As an aside it is interesting to note that Athens, the cradle of democracy for the modern West, was one of the more sexist communities in Ancient Greece. Women could not own property, and if the husband died the wife was often married off to her uncle. She was described as being 'of the land'. Marry the widow to get the farm. In our modern contract of falsehood Sparta represents a militarised Socialism similar to the collective of the Borg or the unfeeling Cybermen of Doctor Who. In reality compared to Athens Spartan women were accorded greater freedoms. This may have been because of the practical problems caused by the men spending most of their time in the regimental mess. In Laconia the young women exercised naked, as only Spartan women could give birth to Spartan warriors.

In the barbarous eastern frontier, where Sappho was from, women had various rights. This goes a long way to explaining the misunderstandings between Troy and the Achaeans, which led to the long cruel war. In the mind of Paris if Helen wanted to leave her husband she was free to do so, and was also free to take her dowry with her when she left. In the mind of Menalaus Alexander had violated an oath, had committed sacrilege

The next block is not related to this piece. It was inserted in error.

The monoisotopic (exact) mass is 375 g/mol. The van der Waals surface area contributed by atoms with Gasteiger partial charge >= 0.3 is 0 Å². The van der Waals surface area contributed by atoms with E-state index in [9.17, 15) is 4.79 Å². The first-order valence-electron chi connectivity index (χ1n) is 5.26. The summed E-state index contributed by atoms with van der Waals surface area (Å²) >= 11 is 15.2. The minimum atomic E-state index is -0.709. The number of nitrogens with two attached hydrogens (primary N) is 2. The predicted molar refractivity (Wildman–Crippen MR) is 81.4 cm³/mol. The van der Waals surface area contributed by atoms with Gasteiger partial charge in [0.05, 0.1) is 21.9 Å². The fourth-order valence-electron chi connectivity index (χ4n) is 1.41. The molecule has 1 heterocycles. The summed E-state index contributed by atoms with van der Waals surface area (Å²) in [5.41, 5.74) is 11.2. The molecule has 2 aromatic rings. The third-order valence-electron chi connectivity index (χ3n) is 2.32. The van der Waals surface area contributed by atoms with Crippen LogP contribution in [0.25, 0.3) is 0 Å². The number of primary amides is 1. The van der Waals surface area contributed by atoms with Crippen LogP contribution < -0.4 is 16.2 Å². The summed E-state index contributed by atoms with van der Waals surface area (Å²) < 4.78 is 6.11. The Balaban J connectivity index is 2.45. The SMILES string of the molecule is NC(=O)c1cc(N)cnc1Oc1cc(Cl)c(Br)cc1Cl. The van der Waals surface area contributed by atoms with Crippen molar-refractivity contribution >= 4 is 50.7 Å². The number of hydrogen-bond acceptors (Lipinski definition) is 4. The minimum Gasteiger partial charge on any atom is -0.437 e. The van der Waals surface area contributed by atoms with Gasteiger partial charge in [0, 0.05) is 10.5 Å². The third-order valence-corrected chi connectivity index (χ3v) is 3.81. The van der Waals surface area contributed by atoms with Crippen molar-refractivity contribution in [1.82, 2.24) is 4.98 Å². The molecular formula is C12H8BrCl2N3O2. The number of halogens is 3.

It is probably too much to assert that this middle comedy characterisation of Sappho as promiscuous and a lesbian was the deciding factor in Pope Gregory ordering the burning of her books. We do not know what was in the nine lost books. But we can assume that the lies generated about Sappho some two centuries after her death and the legend of insatiable sexual hunger that was created around her tempered the views of the Pope. In 1072 the Papacy ordered her books burnt. These perfect songs had survived some 1500 years of natural and man made disasters, the numerous wars and upheavals of the lived history of the Mediterranean. Did not Plato suggest that the comedies of Aristophanes played no vain part in bringing into being the mood of hostility towards Socrates? And that these distortions of the thoughts of Socrates acted upon the minds of the Athenian jurymen. In the Republic Plato suggests banning comics such as Aristophanes. The ones who earn their dinner ridiculing actual persons. For as we know only too well from our daily going about our business that the spreading of falsehood and rumour in the public culture takes on a life of it's own and that these lies confront us as an alien force. If, as is said in the old proverb, ‘a lie will go round the world while truth is pulling its boots on’ how many times will the lie circle our networked globe? Will it race round the world even to the extent that, like Superman flying so fast and so often around the world, time stops and then moves backwards. And so the electron fast lie is able to rewrite history, our shared artificial narrative.